Epistasis Blog

From the Computational Genetics Laboratory at the University of Pennsylvania (www.epistasis.org)

Saturday, November 06, 2010

Top 10 Tips for Getting an R01 Funded by the National Library of Medicine

I just returned from serving on the Biomedical Library and Informatics Review Committee (BLIRC) for the National Library of Medicine (NLM). Here are 10 important things to keep in mind when writing an R01 for the NLM. These are all based on my experience serving on BLIRC over the past year. My bias is bioinformatics and computational biology. A clinical informaticist or library informaticist might have a different perspective. It is always a good idea to talk with your program officer before writing and submitting a grant.

1) Articulate an important and timely informatics question. Be forward-thinking. Know what is hot and what is going to be hot. Make sure that answering your particular scientific question will have an impact on biomedical research or clinical practice.

2) Propose new and novel informatics methods. Innovation very important. Know the literature and where your new method fits in. If you are havng trouble coming up with a truly innovative approach you might try combining existing methods in innovative ways. This is less exciting but much better than an incremental improvement on an existing approach.

3) Avoid purely applied software engineering projects. In other words, don't focus your grant only on building a database, web server or software package. The majority of the grant must be focused on new and novel algorithms or methods. NLM is looking for new informatics methods. They sometimes have separate RFAs for resource development grants (e.g. G08 mechanism).

4) Compare your algorithm or method to state of the art in field. Don't just propose a new algorithm or method. You need to have a baseline approach to compare it to. How do you know that your novel method is going to work better that what people are currently using?

5) A solid plan for how you will evaluate your novel informatics method is critical. How will you know whether your approach is truly working better than the state of the art in the field? Be very specific about how you will evaluate your approach and what the criteria are for concluding it is indeed working.

6) Application to real data is important. Simulation studies are necessary but not sufficient. Describe the biomedical data you will analyze and how you will improve your method based on results. Don't forget the details of how you will actually do the analysis. What significance criteria will you use?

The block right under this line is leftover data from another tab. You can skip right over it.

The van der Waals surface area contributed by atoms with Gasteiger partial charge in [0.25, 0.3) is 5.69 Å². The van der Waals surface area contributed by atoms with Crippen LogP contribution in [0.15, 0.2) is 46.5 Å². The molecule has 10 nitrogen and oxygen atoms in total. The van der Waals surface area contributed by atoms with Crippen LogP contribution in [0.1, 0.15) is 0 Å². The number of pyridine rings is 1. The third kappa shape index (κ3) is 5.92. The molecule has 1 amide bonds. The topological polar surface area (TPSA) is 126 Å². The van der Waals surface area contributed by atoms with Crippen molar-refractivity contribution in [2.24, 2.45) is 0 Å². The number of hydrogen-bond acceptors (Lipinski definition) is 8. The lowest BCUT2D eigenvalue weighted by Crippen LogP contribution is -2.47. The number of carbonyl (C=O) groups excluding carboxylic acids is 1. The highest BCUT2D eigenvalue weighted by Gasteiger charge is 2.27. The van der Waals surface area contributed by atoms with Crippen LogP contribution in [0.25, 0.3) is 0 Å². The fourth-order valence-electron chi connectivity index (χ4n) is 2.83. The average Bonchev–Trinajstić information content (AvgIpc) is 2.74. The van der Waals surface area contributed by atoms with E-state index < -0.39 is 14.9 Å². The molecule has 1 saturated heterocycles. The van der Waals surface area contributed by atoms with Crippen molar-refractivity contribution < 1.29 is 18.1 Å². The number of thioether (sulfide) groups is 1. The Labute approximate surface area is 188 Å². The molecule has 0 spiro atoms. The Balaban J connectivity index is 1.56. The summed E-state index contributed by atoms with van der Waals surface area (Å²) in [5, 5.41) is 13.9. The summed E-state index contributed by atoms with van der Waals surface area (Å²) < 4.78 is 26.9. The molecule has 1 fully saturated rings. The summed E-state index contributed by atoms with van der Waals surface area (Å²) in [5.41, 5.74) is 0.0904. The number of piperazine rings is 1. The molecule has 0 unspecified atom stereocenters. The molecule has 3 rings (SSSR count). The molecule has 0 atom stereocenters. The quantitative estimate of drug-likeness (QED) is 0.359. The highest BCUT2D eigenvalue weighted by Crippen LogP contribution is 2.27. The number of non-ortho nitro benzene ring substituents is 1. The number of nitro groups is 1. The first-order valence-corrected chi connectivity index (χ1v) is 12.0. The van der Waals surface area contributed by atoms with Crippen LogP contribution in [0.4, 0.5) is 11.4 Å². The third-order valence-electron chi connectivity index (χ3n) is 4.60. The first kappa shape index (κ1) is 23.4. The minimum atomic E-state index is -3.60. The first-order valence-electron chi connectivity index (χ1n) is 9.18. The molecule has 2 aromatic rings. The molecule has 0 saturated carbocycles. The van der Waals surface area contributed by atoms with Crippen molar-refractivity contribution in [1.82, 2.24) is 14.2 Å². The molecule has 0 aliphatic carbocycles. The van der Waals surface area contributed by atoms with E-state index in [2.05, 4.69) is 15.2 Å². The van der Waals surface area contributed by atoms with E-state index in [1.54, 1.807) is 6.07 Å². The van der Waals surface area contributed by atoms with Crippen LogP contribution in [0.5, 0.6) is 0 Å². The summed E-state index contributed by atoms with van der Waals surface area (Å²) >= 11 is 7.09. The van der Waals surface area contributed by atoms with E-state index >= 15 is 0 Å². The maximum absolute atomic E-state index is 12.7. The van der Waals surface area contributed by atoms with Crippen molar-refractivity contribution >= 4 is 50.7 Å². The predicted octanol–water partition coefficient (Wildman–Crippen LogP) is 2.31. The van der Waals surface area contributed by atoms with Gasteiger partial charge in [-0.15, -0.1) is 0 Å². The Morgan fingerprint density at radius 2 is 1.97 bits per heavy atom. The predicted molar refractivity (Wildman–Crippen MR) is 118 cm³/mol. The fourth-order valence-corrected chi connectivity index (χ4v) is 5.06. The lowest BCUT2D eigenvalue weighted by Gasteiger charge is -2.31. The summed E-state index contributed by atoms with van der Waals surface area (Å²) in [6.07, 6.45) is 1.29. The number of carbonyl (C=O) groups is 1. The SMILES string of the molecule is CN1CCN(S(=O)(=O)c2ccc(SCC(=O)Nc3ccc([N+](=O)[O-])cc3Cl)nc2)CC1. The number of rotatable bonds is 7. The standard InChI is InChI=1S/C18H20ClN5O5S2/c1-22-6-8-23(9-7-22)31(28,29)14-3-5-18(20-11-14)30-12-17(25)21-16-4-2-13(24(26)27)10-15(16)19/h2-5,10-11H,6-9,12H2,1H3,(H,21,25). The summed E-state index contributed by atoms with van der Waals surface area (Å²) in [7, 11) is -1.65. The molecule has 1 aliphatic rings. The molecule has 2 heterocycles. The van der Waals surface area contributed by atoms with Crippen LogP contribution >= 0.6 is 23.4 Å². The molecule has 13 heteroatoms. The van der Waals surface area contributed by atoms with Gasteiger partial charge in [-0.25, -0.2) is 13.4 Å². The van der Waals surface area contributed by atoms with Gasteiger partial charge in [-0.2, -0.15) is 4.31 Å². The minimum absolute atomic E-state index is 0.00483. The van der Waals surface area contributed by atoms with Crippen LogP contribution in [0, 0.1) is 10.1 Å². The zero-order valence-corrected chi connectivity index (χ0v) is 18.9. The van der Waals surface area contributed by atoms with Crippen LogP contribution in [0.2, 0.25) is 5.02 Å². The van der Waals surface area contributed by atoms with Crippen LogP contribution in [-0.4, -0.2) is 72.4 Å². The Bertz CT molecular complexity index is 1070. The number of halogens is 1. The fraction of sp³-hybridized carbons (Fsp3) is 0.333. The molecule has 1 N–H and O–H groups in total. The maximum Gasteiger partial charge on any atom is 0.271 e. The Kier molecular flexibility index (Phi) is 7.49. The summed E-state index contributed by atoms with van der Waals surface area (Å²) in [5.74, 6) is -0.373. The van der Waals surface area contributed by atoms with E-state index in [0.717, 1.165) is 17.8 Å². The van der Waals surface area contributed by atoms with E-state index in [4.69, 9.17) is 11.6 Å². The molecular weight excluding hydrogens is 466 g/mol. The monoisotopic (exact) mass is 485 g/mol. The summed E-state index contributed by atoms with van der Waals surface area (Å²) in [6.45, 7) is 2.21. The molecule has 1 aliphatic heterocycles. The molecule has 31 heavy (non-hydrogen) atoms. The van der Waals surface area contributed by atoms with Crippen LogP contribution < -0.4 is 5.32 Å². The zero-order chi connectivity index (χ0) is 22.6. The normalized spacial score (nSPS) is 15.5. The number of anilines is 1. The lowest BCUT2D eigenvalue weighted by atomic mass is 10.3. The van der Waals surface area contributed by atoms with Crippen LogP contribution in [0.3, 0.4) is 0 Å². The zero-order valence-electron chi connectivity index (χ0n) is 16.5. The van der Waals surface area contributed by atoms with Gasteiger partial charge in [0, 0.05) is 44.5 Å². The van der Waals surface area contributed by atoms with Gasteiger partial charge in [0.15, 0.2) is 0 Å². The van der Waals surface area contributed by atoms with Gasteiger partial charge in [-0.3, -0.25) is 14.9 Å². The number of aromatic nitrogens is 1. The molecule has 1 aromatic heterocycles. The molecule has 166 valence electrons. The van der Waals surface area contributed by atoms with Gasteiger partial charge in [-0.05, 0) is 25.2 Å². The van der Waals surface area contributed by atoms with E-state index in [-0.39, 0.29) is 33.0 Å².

7) Provide as many details as possible about your new and novel informatics algorithm or method given space constraints. Reviewers are unlikely to give you the benefit of the doubt, especially if you are a junior investigator with a poor track record. Tell the reviewers exactly how you are going to develop, extend, modify, apply and evaluate your informatics approach.

8) Be productive! Reviewers want to see a good paper trail from your previous faculty, postdoc and graduate student research. Your reviewers need to be convinced that if you are awarded a grant that you will actually make a contribution to the literature. It is well worth those extra evenings and weekends to get your papers submitted.

9) Innovation and approach have the biggest impact on your final score. The NLM did a factor analysis of scores for significance, innovation, approach, investigator and environment and their relationship with overall impact score. Innovation and approach had the highest correlation with the overall score. I agree with this completely based on my experience serving on BLIRC.

10) Make sure you have good collaborators with real effort budgeted to cover your weaknesses. It is often the case that a junior investigator will add a well-established senior investigator to the grant thinking the name recognition will help. This does not help and is seen as a negative if the senior person does not have real effort budgeted on the grant. Make sure your senior collaborator can contribute at least 5% effort and preferably 10% or more. Otherwise, noone will believe that the senior person will actually do any real work.


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